As foreclosure freeze spreads, more could stop making payments, economists warn

Oct. 19 (Bloomberg) -- Paul Miller, an analyst at FBR Capital Markets, discusses Bank of America Corp.'s $7.3 billion third-quarter loss reported today and the potential impact of foreclosures on the company. Miller speaks from Arlington, Virginia, with Betty Liu on Bloomberg Television's "In the Loop." (Source: Bloomberg)
By Brady Dennis
Washington Post Staff Writer
Tuesday, October 19, 2010; 7:28 PM

FORT MYERS, FLA. - In his spacious cookie-cutter townhouse on a tidy street near downtown Fort Myers, Joshua Bartlett has waited nearly three years for the knock on the door that never comes.

He hasn't made a mortgage payment since late 2007 and doesn't plan on starting now. He could benefit from the recent halt on foreclosures announced by major lenders, amid concerns that flawed paperwork has been used to seize homes across the country, because it means he'll likely be able to stay even longer without paying.

This is one of the unintended consequences of the spreading foreclosure freeze. Although there are no statistics on how many homeowners are taking advantage of a foreclosure moratorium to avoid making monthly payments, some economists warn that this practice could become more common if a national freeze is put in place, as some lawmakers seek.

This is called a "moral hazard" - the notion that borrowers might decide to stop paying back what they owe or continue to withhold payment because they see no repercussions.

Bartlett, a soft-spoken 29-year-old, said he feels no obligation to the bank that sold him a risky mortgage at the peak of the housing boom and then did little to help him keep his place once the bottom fell out of the market.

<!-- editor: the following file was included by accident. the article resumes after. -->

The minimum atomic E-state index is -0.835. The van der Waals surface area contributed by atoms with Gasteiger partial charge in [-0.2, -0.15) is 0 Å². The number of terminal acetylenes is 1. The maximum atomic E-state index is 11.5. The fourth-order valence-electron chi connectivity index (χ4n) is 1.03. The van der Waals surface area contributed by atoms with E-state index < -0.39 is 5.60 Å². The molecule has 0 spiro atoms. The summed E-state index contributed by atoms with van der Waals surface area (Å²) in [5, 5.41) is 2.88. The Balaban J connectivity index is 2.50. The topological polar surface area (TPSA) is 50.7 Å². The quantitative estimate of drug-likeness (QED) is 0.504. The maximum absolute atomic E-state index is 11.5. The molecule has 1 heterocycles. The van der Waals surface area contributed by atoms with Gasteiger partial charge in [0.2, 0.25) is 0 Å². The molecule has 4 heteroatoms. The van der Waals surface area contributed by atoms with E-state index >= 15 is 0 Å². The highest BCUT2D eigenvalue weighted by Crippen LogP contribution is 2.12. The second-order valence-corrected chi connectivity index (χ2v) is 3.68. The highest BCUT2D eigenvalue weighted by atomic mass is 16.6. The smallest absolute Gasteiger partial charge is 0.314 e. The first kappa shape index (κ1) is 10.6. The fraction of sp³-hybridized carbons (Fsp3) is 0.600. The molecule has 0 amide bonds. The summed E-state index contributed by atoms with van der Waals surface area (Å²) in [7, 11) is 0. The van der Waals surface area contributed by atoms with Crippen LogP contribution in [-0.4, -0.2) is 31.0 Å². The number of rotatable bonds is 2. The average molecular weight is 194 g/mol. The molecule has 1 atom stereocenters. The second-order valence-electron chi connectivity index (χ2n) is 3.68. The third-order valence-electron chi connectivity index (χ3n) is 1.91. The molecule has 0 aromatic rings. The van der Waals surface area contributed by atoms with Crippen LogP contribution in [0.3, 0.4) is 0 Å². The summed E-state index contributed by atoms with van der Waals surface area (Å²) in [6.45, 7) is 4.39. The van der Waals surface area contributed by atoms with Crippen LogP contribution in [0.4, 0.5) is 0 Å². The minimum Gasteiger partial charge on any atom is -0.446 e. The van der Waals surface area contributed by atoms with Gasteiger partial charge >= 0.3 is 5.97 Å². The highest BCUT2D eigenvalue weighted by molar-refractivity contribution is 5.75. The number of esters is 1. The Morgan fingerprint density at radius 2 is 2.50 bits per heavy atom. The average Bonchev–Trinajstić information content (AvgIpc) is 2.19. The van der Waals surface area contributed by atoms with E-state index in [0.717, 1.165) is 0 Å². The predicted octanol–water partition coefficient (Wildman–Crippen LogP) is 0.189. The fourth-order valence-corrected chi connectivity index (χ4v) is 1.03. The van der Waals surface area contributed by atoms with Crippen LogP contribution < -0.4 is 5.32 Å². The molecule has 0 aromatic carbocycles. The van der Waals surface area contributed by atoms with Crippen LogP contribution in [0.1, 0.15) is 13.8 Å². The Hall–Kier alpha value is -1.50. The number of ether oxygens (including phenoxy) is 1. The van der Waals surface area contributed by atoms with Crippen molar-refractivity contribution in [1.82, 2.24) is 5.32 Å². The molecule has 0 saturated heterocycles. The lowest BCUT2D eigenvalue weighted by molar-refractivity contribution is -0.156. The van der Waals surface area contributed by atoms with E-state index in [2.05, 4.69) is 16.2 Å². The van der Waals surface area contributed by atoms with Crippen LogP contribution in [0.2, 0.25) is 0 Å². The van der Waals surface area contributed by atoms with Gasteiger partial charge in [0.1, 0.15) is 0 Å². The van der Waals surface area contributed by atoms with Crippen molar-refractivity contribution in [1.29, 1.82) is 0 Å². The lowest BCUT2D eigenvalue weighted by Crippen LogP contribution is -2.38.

"I don't feel remorse, because it's just a corporation," he said. "I kind of feel guilty, but then I think about my down payment and the payments I made. . . . I was an indentured servant for them, and now I'm living for free."

At the same time, Bartlett said he can't understand why he still has a roof over his head.

"I was expecting to be out of here 18 months ago," he said. "I don't know if I'm just slipping through the cracks."

It was back in 2004 when Bartlett moved south from West Virginia, fresh from college with a marketing degree to work in Florida's flourishing construction industry. He had a respectable salary and a company car. He bought his 1,700-square-foot condo in March 2005 for $158,000, according to Lee County property records, and said he put 20 percent down when he took out a loan with BB&T.

"The American dream," he said. "It was great for two years."

In the first year, the value of his home surged past $200,000. But the good times didn't last.

As boom turned to bust, Bartlett lost his steady job and his company car. In an effort to reduce his monthly payments and pay off other outstanding debts, he refinanced into a larger home loan but one that had an adjustable rate that was initially low. He figured that he would sell his home before the interest rate on the loan, taken out from Countrywide Financial, now owned by Bank of America, reset at a higher level.

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